• tone, volume, and rate of speech. Calm and measured, with good forceful volume = good. Rushed, staccato = not as good. Too Loud = not good. Too quiet = not good.
  • appropriate formality. "dude, this one project I was on was sooo friggin radical." = bad. "I can speak from my professional experiences...." = good
  • empathic attractiveness. If they like you, they will believe you. That means use the person's name, immediately after learning it. "Hello, John" is better than "Hello". Let them see your hands. Remain positive and constructive.
  • willingness to engage. A direct response = good. Diversionary tactics = bad. No one diverts on purpose, but you will do so reflexively if you lack confidence in yourself around a particular topic.

All this comes from practice. People judge you, implicitly and instinctively, within 7 seconds of first meeting you. Therefore it's important to smile, deliver a firm handshake (but not too firm), introduce yourself in a professional manner, and exchange pleasantries in the very first moment you meet a potential client, employer, or boss.

The last thing that is super important to confidence is competence. You must be comfortable with your own competence. You must have a solid belief in your own competence in order to project that to others. If you are in doubt of your own abilities, that will be communicated, in some way, no matter how hard you try not to do so.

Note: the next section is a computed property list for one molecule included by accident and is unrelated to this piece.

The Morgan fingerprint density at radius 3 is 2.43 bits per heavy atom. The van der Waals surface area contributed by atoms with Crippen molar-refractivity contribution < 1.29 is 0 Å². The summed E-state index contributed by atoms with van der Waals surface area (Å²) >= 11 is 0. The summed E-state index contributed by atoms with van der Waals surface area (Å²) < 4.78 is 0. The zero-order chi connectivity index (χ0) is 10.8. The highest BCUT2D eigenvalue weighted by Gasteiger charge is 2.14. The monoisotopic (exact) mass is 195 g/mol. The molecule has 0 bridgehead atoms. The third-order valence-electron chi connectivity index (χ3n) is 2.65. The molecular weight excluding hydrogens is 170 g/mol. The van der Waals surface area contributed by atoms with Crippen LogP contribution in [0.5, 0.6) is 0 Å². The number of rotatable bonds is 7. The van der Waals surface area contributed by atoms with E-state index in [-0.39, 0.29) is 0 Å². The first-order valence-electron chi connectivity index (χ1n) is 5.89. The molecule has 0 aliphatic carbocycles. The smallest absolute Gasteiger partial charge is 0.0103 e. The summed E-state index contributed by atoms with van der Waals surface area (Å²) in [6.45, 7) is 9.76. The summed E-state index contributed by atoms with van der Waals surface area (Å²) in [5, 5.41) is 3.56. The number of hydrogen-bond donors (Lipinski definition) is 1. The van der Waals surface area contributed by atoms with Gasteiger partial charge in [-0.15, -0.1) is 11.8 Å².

If you lack confidence in this or that particular area of questioning, read up on it, discuss it, understand it better. And then, you will gain confidence.

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It is very hard to retain eye contact when you are thinking really hard, which you usually do during interviews. So I don't understand why people expect it so much. – Egor Pavlikhin Mar 7 '10 at 11:54
Understandable. It's ok to ask for a moment to think or consider your response. When you are speaking, you need to maintain eye contact. People instinctively expect eye contact when communicating because humans have evolved to evaluate other people - their potential as a threat or ally - implicitly and perpetually. Your eyes communicate this to other people. So help them see that you are a friend, and you are reasonable and competent, by looking at their eyes. – Cheeso Mar 7 '10 at 11:58